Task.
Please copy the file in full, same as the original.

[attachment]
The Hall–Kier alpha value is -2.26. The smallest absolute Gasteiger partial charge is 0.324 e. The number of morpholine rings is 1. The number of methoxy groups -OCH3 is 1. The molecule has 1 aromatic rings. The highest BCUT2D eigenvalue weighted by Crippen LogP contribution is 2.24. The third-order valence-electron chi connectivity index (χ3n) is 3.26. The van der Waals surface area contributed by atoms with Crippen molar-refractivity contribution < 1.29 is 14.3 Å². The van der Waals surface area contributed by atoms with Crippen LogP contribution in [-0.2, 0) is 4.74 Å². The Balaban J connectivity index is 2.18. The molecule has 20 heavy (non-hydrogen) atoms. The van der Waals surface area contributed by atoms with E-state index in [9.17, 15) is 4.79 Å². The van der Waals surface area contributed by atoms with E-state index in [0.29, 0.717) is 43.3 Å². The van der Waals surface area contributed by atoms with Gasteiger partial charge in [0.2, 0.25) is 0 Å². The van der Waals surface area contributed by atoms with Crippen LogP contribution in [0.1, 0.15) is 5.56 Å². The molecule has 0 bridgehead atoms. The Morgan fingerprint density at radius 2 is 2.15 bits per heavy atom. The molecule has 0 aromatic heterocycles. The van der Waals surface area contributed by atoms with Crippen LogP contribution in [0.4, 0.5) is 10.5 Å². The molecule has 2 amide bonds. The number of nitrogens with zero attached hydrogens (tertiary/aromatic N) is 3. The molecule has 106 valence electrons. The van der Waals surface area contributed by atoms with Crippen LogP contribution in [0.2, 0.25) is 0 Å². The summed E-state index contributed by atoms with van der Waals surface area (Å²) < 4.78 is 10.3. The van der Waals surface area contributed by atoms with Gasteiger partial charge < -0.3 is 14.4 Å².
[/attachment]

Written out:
The Hall–Kier alpha value is -2.26. The smallest absolute Gasteiger partial charge is 0.324 e. The number of morpholine rings is 1. The number of methoxy groups -OCH3 is 1. The molecule has 1 aromatic rings. The highest BCUT2D eigenvalue weighted by Crippen LogP contribution is 2.24. The third-order valence-electron chi connectivity index (χ3n) is 3.26. The van der Waals surface area contributed by atoms with Crippen molar-refractivity contribution < 1.29 is 14.3 Å². The van der Waals surface area contributed by atoms with Crippen LogP contribution in [-0.2, 0) is 4.74 Å². The Balaban J connectivity index is 2.18. The molecule has 20 heavy (non-hydrogen) atoms. The van der Waals surface area contributed by atoms with E-state index in [9.17, 15) is 4.79 Å². The van der Waals surface area contributed by atoms with E-state index in [0.29, 0.717) is 43.3 Å². The van der Waals surface area contributed by atoms with Gasteiger partial charge in [0.2, 0.25) is 0 Å². The van der Waals surface area contributed by atoms with Crippen LogP contribution in [0.1, 0.15) is 5.56 Å². The molecule has 0 bridgehead atoms. The Morgan fingerprint density at radius 2 is 2.15 bits per heavy atom. The molecule has 0 aromatic heterocycles. The van der Waals surface area contributed by atoms with Crippen LogP contribution in [0.4, 0.5) is 10.5 Å². The molecule has 2 amide bonds. The number of nitrogens with zero attached hydrogens (tertiary/aromatic N) is 3. The molecule has 106 valence electrons. The van der Waals surface area contributed by atoms with Crippen LogP contribution in [0.2, 0.25) is 0 Å². The summed E-state index contributed by atoms with van der Waals surface area (Å²) < 4.78 is 10.3. The van der Waals surface area contributed by atoms with Gasteiger partial charge < -0.3 is 14.4 Å².